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Florida Democrats reaffirm Jan. 29 primary

The Florida Democratic Party is sticking to its Jan. 29 primary date — and printed bumper stickers to prove it.
/ Source: The Associated Press

The Florida Democratic Party is sticking to its primary date — and printed bumper stickers to prove it.

State party leaders formally announced on Sunday their plans to move ahead with a Jan. 29 primary, despite the national leadership’s threatened sanctions.

The Democratic National Committee has said it will strip the Sunshine State of its 210 nominating convention delegates if it doesn’t abide by the party-set calendar, which forbids most states from holding primary contests before Feb. 5. The exceptions are Iowa on Jan. 14, Nevada on Jan. 19, New Hampshire on Jan. 22 and South Carolina on Jan. 29.

Michigan has also leapfrogged the national party’s order by scheduling a Jan. 15 primary.

Florida’s Democratic leaders say they want their key swing state to play a bigger role in choosing the party’s nominee.

“The 4 million Florida Democrats will be enfranchised,” Rep. Debbie Wasserman Schultz said at a news conference announcing the decision. “We will make sure Florida Democrats have a voice and that voice will be heard.”

The state party will proceed with its usual delegate selection process for the convention in 2008, Schultz said, “and we fully expect that delegation to be seated.”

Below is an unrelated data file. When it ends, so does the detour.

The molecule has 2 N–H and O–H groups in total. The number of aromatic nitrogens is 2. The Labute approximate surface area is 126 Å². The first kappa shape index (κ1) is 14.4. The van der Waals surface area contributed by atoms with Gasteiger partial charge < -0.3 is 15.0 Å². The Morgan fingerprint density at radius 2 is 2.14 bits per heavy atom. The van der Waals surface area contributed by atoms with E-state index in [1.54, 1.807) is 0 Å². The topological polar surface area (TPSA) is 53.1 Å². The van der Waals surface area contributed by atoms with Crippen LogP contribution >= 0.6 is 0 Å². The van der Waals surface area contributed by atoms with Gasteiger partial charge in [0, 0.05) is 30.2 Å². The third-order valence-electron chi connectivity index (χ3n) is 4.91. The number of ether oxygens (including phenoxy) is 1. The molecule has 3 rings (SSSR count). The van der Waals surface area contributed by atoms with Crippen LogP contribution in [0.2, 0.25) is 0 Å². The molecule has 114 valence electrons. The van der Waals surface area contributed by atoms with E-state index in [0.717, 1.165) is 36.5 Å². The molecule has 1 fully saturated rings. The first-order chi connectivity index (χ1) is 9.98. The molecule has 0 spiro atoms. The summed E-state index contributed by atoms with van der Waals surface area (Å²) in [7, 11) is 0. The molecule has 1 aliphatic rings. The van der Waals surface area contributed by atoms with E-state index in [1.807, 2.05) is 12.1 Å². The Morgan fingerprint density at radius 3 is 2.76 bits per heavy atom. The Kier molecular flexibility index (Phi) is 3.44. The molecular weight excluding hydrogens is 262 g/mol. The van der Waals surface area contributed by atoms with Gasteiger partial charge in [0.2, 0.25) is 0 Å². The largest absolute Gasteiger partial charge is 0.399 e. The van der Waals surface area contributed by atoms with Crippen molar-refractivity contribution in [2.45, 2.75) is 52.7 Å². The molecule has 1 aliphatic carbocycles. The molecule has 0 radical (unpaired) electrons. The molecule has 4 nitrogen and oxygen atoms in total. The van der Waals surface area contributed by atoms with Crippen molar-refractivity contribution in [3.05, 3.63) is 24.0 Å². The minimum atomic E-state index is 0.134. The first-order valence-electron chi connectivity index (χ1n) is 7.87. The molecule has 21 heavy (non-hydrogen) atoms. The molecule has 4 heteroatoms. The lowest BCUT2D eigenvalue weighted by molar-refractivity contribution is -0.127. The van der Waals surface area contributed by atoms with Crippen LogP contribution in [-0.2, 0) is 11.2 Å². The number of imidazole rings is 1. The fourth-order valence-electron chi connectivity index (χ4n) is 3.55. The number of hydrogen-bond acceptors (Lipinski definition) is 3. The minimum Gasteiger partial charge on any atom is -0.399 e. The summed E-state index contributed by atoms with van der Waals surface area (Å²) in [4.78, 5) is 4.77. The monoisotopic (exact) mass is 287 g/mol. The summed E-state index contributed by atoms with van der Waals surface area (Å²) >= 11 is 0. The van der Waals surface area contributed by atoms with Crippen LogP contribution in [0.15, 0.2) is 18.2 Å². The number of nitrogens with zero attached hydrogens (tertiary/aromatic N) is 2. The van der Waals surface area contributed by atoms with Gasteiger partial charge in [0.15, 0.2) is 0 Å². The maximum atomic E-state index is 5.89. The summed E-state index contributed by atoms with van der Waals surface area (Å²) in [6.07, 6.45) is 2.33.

Florida Democratic Party Chairwoman Karen Thurman said the state leadership looked at alternatives like a mail-in primary or a caucus.

“But at the end of the day, we came down on the side of having a fair and open election, along with making sure that we had a lot of representation in this state,” Thurman said.

State Senate Democratic Leader Steve Geller blamed the four states that hold early nominating contests for creating problems. He charged them with being behind the national party’s decision to punish presidential candidates who campaign in states that leapfrog the set order.

“I don’t see how it’s not a violation of the voting rights act,” Geller said, because Florida voters will now only be able to hear candidates speak at private functions, which have an entry fee.